Precision Engineering: Surface Finishing Options for Metallic Equipment Parts

Precision engineering is a critical field in the fabrication industry, particularly in the production of metal equipment parts. The processes and techniques used during this type of manufacturing contribute to the formation of products with low tolerances. Basically, this means that the custom equipment components will have accurate dimensions and consequently, the final product will fit in pertinent industrial or commercial machinery as desired. If you are thinking about ordering these types of metallic machined parts for your business, you should consider finishing options. Your choice will affect the durability of the part, performance, and general aesthetic appeal. Here are the main surface finishing techniques that you can choose for your precision engineered equipment parts.

Surface Grinding

The process of surface grinding is ideal for removing minute flaws in engineered metallic products. Consequently, the external aesthetic value and even performance of the equipment part will be improved. Generally, this type of technique is performed using a grinding machine that consists of a rotating wheel with an abrasive surface. When the wheel comes in contact with machined components, it will scrub away the undesirable layer of material for a smoother look. You should consider choosing the surface grinding technique for equipment parts made from steel and iron. These are tough materials, so they require the abrasive action for good finishing.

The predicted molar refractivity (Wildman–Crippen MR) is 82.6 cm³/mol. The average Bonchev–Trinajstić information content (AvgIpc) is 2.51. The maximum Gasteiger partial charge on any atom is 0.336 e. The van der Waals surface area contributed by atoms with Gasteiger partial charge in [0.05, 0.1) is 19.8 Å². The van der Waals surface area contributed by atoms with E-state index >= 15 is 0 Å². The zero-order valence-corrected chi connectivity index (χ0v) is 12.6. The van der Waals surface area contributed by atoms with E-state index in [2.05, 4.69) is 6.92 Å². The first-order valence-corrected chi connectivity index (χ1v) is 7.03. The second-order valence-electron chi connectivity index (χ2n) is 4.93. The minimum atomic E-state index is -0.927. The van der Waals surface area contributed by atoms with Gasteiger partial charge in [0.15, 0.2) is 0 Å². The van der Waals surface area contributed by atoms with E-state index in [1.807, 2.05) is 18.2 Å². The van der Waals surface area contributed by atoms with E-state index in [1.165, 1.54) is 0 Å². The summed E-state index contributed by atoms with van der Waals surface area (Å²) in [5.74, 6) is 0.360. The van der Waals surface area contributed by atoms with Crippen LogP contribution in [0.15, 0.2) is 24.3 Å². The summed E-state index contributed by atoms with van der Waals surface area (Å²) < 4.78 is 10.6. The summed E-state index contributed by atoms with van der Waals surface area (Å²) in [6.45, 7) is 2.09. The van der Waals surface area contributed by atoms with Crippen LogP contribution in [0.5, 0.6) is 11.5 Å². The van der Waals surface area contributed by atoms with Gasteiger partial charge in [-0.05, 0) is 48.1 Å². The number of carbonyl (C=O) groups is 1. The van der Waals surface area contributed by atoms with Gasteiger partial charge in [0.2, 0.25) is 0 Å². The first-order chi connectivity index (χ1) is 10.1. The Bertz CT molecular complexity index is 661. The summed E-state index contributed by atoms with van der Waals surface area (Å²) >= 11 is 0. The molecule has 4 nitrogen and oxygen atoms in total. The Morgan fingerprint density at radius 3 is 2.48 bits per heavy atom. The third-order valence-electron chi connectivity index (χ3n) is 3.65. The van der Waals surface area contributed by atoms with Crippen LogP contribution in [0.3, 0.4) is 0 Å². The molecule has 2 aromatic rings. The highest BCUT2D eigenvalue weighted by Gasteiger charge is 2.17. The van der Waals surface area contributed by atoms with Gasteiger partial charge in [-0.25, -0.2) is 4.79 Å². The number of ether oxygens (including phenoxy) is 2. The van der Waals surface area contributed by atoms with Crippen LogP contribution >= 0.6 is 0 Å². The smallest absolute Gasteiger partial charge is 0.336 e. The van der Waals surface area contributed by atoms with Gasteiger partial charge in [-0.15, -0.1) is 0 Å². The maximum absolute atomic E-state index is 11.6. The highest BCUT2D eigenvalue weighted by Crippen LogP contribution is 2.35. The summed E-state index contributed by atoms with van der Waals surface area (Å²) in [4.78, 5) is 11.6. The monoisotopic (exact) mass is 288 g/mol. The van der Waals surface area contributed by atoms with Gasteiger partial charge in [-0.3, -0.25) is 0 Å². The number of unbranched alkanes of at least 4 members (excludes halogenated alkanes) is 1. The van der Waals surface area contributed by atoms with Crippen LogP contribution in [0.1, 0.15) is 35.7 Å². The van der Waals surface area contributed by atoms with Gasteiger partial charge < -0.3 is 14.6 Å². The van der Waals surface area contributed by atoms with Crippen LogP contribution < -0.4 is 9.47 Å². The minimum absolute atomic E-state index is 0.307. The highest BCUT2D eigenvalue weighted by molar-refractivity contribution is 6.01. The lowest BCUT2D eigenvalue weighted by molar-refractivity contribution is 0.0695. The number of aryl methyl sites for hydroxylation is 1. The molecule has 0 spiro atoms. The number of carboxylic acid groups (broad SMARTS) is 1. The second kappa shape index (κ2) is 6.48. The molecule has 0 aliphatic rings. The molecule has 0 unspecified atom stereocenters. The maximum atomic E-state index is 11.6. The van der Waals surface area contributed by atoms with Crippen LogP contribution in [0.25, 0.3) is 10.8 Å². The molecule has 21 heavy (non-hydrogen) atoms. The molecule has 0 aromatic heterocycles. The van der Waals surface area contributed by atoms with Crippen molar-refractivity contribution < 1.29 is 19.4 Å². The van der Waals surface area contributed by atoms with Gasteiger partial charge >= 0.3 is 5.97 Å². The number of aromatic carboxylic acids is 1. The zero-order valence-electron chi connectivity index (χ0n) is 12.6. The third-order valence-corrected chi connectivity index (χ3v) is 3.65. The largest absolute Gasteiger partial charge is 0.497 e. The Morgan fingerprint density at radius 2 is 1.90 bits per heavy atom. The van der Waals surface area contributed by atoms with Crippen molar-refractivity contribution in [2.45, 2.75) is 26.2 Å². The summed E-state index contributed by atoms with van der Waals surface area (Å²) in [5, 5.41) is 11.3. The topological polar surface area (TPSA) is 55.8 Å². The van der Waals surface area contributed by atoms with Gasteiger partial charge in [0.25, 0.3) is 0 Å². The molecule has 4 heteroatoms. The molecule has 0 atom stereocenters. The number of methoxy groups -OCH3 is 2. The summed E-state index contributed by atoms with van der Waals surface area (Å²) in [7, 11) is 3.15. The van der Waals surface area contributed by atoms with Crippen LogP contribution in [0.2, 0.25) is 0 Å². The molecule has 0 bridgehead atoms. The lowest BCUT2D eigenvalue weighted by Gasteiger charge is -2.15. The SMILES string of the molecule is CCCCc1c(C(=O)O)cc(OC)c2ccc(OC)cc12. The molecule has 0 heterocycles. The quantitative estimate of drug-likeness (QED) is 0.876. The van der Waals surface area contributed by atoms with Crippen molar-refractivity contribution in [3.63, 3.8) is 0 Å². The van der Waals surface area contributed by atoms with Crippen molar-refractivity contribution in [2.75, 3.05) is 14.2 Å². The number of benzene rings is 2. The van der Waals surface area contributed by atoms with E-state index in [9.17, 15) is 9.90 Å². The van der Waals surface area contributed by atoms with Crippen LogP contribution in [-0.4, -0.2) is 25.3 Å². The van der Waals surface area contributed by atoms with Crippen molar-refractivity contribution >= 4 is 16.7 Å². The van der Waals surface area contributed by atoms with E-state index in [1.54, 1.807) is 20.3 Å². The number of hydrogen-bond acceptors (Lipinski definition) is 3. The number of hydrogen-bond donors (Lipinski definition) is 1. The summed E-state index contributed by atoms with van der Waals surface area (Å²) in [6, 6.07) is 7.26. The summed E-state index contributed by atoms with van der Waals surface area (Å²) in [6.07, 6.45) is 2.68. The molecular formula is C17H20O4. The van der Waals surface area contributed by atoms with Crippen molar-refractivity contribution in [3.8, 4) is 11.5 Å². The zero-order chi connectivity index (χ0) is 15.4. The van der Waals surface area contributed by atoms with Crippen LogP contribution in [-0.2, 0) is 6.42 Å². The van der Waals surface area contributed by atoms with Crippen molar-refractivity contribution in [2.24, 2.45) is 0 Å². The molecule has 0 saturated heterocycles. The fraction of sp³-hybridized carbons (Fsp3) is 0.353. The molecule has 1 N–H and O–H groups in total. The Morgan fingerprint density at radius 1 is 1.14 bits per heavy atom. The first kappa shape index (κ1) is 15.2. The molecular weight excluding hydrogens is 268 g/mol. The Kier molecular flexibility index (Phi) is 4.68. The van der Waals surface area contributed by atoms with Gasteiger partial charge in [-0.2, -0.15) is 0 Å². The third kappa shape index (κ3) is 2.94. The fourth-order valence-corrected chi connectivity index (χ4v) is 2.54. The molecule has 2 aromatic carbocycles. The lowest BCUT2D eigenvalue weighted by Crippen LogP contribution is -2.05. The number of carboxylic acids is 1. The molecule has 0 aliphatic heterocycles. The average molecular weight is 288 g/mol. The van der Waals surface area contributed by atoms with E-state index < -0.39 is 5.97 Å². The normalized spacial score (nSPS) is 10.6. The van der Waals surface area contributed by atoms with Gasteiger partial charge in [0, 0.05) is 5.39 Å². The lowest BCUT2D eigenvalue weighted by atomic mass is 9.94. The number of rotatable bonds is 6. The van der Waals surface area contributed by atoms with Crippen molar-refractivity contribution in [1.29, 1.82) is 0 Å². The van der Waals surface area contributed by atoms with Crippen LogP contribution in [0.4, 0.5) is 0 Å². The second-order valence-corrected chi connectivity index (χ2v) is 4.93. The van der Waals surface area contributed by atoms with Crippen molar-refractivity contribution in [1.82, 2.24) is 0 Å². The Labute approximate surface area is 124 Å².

Grit Blasting

Grit blasting is also commonly known as sandblasting or abrasive blasting. As implied, this technique involves releasing some coarse particles on the pertinent fabricated equipment part. The medium will systematically wear away the external layer to remove contaminants and flaws and to create the desired surface texture. Large abrasive particles will form a matte surface; this is ideal for applying paint or other coatings. Smaller abrasive particles will result in a smoother surface which visually ideal. You can commission this type of finishing technique on any metallic material because there are different abrasive materials to handle different surfaces. The common media include steel shot, sand, ground walnut shells and even glass shot.


Polishing is suitable for precision engineered components that have minimal flaws. For instance, this process can be performed after the completion of surface grinding and grit blasting process. Basically, the polishing process involves rubbing the metal surfaces with a slightly abrasive material like leather or a tough fabric. This process will remove oxidised layers from the metal and create a more reflective look. In addition, proper polishing will prevent or reduce the risk corrosion and rusting by getting rid of significant surface pores.

About Me

Optimising Sheet Metal in Building Projects and Other Manufacturing Blogs

Welcome! My name is Fiona. I'm a designer who works in marketing, but in my youth, I dreamed of being an architect. I was especially interested in combining interesting materials into buildings. In this blog, I want to explore that old love. I plan to write about using sheet metal in building, and I may go into the equipment involved or write about other industrial concepts as well. I hope to help you with every aspect of the process from shopping to building. Thank you for reading, and if you like my posts, please share them with others!